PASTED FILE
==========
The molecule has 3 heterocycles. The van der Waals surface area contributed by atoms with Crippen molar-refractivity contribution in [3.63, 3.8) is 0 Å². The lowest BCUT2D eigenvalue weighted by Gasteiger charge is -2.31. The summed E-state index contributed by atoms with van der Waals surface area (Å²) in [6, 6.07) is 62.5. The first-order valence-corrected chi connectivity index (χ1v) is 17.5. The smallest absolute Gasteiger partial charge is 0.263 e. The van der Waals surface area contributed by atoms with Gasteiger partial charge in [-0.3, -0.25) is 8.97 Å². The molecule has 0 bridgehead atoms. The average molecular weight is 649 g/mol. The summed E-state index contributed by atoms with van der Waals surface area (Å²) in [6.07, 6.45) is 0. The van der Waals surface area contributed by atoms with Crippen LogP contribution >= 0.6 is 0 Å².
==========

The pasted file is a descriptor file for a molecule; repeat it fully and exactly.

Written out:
The molecule has 3 heterocycles. The van der Waals surface area contributed by atoms with Crippen molar-refractivity contribution in [3.63, 3.8) is 0 Å². The lowest BCUT2D eigenvalue weighted by Gasteiger charge is -2.31. The summed E-state index contributed by atoms with van der Waals surface area (Å²) in [6, 6.07) is 62.5. The first-order valence-corrected chi connectivity index (χ1v) is 17.5. The smallest absolute Gasteiger partial charge is 0.263 e. The van der Waals surface area contributed by atoms with Gasteiger partial charge in [-0.3, -0.25) is 8.97 Å². The molecule has 0 bridgehead atoms. The average molecular weight is 649 g/mol. The summed E-state index contributed by atoms with van der Waals surface area (Å²) in [6.07, 6.45) is 0. The van der Waals surface area contributed by atoms with Crippen LogP contribution >= 0.6 is 0 Å².